Freshman class for Congress may bring ideas of its own


SAN JOSE, Calif. -- Like many of Tom Huening's political crusades, the idea of fomenting a freshman class revolt among the huge new crop of congressional representatives who will be elected in November began as a long-shot, almost crackpot idea.

Now, many of the more than 100 new representatives-elect from both parties may indeed be meeting for two days in late November at a Holiday Inn in Omaha, Neb., even before they get to Washington for their formal orientation. Their tentative agenda includes a call to chuck the seniority system, cut their own office budgets, and toss away many of the perks of office.

Mr. Huening, a Republican San Mateo County, Calif., supervisor who is running for the open congressional seat in the 14th district, said he has received 122 positive responses to his invitations to the "Omaha Summit."Only candidates for the more than 80 open House seats and those challenging incumbents need RSVP. Returning incumbents won't be welcome.

Even Mr. Huening's Democratic opponent has accepted.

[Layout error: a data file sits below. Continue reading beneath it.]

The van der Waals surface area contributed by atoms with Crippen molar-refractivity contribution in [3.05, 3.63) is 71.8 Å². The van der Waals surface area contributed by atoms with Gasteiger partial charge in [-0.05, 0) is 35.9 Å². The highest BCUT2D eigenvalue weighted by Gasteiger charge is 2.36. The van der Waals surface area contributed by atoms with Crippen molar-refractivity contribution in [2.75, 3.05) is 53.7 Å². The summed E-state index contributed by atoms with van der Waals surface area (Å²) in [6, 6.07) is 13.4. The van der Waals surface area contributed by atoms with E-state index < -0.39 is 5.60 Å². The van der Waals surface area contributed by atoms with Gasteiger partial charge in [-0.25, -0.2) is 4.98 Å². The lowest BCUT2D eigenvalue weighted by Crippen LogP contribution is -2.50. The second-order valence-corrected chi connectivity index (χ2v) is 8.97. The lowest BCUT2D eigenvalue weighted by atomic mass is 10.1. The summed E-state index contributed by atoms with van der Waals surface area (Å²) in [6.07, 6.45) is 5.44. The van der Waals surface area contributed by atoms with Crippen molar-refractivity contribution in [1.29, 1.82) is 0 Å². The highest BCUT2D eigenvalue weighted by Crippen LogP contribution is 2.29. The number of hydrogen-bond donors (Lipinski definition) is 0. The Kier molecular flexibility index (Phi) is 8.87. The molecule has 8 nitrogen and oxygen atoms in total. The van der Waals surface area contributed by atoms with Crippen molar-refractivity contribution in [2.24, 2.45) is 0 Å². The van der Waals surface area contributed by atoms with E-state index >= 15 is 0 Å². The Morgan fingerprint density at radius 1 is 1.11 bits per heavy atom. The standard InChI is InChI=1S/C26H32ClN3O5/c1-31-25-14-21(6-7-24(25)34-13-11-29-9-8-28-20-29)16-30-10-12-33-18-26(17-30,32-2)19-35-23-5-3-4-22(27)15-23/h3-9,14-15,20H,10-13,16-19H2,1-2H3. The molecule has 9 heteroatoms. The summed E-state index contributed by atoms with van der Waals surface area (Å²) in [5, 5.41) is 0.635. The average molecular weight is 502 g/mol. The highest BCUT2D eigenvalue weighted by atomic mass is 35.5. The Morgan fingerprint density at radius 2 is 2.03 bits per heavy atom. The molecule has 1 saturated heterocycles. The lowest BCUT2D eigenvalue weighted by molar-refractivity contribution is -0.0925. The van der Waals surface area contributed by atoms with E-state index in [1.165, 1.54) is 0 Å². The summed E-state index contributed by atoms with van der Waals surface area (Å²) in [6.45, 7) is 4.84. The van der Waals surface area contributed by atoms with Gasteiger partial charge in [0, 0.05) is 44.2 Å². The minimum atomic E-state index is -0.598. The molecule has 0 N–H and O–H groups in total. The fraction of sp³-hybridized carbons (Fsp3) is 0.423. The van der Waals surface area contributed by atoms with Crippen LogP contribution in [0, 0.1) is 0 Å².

The 103rd Congress that will convene in January is likely to have the largest crop of freshmen since the post-Watergate Class of 1974. Even without a summit meeting in Omaha, there is going to a shake-up on the Hill.

One-third of the members of the House Ways and Means Committee, which writes tax law, will be gone. At least a dozen members of the powerful Appropriations Committee won't return.

If tradition prevails, the newcomers will have to wait for plum assignments, and many would rather not. It will have taken 18 years for Rep. Norm Mineta, D-Calif., a standout from the Class of 1974, to ascend to the chairmanship of the Public Works Committee, if that happens as expected next year.

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